I am not beneath a little teaser advertising, but I have ordered the long-awaited ASNJ T-shirt. What do they look like? Ha! I said this is a teaser. They will be in soon and for sale at your friendly neighborhood dojo. See Paul to purchase one when they arrive.
I was going to discuss emptiness and Chapter 11 of the Tao Te Ching in class but got side lined when reviewing last week’s discussion on Wu Wei and centeredness. We ended up talking about distractions during TCC or Aikido movements while trying to be aware of your center.
A common distraction is your mind and obsessive thinking. We practice quieting the mind, not by shutting it down, but letting thoughts go. Have the thought, that is only natural, but let it go and focus on your center and your body.
The same with your heart. When you experience an emotion, feel it, experience it and the associated thoughts and again, let it go. When we don’t want to feel the emotion, we tense trying to bury it. The practice is to feel it and let it go. Pay attention to your center, it is always there.
Besides the obvious physical exercise, the continuous and lifelong practice of letting go and focusing awareness on your center is what gives you the tremendous health benefit of Aikido and TCC. It is moving meditation.
The TCC form and Aikido techniques are not the end game but the means. They are only the tools to learning and the subject we are learning is ourselves. This self-awareness is, for me, the real power of Aikido and TCC. How many times have you met a partner that resists, and you get frustrated because the technique does not work? This is the true opportunity to practice. Relax. Focus on your center, feel the connection to uke’s center, use the techniques to change uke’s center and their relationship to their foot so that their resistance weakens and eventually disappears.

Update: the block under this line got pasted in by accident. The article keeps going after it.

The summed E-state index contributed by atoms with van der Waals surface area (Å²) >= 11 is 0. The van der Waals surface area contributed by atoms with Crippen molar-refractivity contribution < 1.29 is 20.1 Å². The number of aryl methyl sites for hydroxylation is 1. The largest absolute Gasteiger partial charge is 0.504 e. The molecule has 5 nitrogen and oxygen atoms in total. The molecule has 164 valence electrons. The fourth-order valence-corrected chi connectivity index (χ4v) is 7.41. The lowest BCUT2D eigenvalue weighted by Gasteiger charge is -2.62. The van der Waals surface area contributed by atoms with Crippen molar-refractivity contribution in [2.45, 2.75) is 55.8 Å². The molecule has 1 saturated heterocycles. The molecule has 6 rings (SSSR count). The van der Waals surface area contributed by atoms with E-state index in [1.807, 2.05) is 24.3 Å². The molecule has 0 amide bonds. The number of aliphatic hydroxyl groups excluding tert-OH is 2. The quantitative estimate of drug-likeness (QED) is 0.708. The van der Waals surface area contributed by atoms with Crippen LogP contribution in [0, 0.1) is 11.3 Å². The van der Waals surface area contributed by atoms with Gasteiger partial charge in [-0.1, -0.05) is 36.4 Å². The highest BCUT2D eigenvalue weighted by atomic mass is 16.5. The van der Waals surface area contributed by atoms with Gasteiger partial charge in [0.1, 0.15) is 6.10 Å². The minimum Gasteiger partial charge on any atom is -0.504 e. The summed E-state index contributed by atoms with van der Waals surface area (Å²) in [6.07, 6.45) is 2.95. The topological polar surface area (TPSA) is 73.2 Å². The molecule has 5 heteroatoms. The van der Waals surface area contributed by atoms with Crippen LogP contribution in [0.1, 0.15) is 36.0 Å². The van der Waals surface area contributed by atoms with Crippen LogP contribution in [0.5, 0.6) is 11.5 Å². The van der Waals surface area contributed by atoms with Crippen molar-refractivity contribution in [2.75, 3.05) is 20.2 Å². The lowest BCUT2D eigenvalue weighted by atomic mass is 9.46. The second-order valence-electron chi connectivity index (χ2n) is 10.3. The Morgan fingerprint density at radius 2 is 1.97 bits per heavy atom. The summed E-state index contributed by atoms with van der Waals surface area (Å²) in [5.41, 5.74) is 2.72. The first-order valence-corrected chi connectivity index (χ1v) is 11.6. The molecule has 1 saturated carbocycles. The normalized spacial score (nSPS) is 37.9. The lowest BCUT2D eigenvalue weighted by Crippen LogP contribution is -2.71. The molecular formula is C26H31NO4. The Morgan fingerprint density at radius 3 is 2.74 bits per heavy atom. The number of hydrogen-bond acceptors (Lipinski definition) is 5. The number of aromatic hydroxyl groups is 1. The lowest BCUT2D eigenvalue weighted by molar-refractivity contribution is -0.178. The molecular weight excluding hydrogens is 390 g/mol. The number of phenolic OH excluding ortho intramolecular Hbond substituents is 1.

I understand this is easier to say (or in this instance, type). It does not happen overnight. It is the art, the learning. Even a moment of this is a great accomplishment and leads to more.
The physical techniques are only tools to practice self-awareness and its connection to everything else. This is why I am so adamant about a meditation practice; something Stickles Sensei was also a big proponent of and why meditation was and still is a readily available resource at ASNJ. As I responded to a student when he said how difficult it is to focus on your center when doing the Form or a technique on the mat: Yes, it is. So, start simple: sit. The goal is to take that sense of awareness and be there as much as possible. And yes, when someone is punching you, that is when it is when it is most important to stay aware of your center. It is what the practice is ultimately about.
So, the classics say keep the heart and the mind in your Hara, or center. The story of the Goldilocks and the Three Bears is not about animals. It is an allegory about moderation. The three bears are just the tools to learning. The lesson is to do everything in moderation. Except moderation. Don’t do that in moderation. You need to do that all the time. Like TCC and Aikido.
Buy a T-shirt.